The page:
Date: June 17, 2018
Author: Martin Blake

US Open: Last man standing at Shinnecock

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The US Open has a ‘last man standing’ feel about it we are about to find out who the toughest grinder in the game is.

Dustin Johnson came back to the field on the third day at Shinnecock Hills and instead of a triumphal march into the weekend, the American has to scrap it out with the rest of the players.

Australia’s Marc Leishman made an early run then fell away.

Tony Finau and Daniel Berger started out tied-45th, 11 shots from the lead, both shot 66 and ended up tied in the lead and playing in the final group tomorrow.

Phil Mickelson shot 81 and incurred a two-shot penalty for an extraordinary rules breach, leaving himself exposed to a disqualification on his 48th birthday.

The field compacted, with Johnson, Justin Rose, Brooks Koepka and Henrik Stenson all having a share of the lead throughout the day.

It left four players level at three-over in the lead with a round to play – Johnson, Finau, Berger and Koepka, the defending champion. Rose is just a shot back at four-over and another European, Henrik Stenson is five-over. A bunch of major champions sit within that group.

Once again, Shinnecock proved to be extremely tough in the afternoon, when the greens firmed up and the wind came, and the USGA’s Mike Davis would admit later that the set-up was too harsh for the conditions. “Frankly, we missed it with the wind,’’ he said.

It was the players with later tee-times who suffered. In the final group, Johnson dropped six shots in the first eight holes to lose the lead before regaining it outright on the back nine, then handing a share of it back on the 18th green where he three-putted.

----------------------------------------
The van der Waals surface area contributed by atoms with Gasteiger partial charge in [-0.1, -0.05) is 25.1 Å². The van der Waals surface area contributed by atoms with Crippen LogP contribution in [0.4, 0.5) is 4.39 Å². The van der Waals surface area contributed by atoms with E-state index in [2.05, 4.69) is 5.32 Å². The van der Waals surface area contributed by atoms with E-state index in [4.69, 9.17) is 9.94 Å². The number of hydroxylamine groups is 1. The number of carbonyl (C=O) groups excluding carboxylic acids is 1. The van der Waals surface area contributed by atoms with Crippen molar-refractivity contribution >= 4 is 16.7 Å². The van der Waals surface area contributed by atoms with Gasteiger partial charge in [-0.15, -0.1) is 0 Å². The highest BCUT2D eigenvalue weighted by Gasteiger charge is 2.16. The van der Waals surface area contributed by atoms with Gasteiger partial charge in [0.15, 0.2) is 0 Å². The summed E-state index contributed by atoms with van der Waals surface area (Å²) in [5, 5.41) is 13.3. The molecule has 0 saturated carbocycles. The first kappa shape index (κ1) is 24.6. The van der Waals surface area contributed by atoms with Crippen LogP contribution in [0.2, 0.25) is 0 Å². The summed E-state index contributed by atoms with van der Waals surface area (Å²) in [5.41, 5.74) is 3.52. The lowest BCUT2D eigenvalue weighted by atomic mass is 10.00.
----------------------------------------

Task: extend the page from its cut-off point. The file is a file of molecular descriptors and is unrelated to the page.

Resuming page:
The 2016 Open champion carded a seven-over par 77. His playing partner, Scott Piercy, fared worse with a 79.

In the second-last group Tommy Fleetwood and Charley Hoffman shot 77 and 78 respectively.

Leishman started out 11th and also copped the brunt of the course. The Victorian was in contention, just three from the lead, by the time he made two early birdies, but a triple bogey seven at the par-four eighth undid him; he limped in with a 78 to be 11-over for the tournament, eight shots from the lead.

Aaron Baddeley, the other Australian who made the cut, is at 13-over par.

Mickelson’s incident occurred on the 13th green, where he faced a downhill putt of eight metres for bogey. Watching the ball trickle past the hole and headed off the green, the veteran literally trotted up to his ball and hit it back toward the cup while it was still in motion.

Afterward, he admitted that he had accepted the penalty by choice.

"I was just going back and forth and I'd gladly take the two shots over continuing that display,’’ he said. "No question it was going to go down into the same spot behind the bunker. You take the two shots and you move on."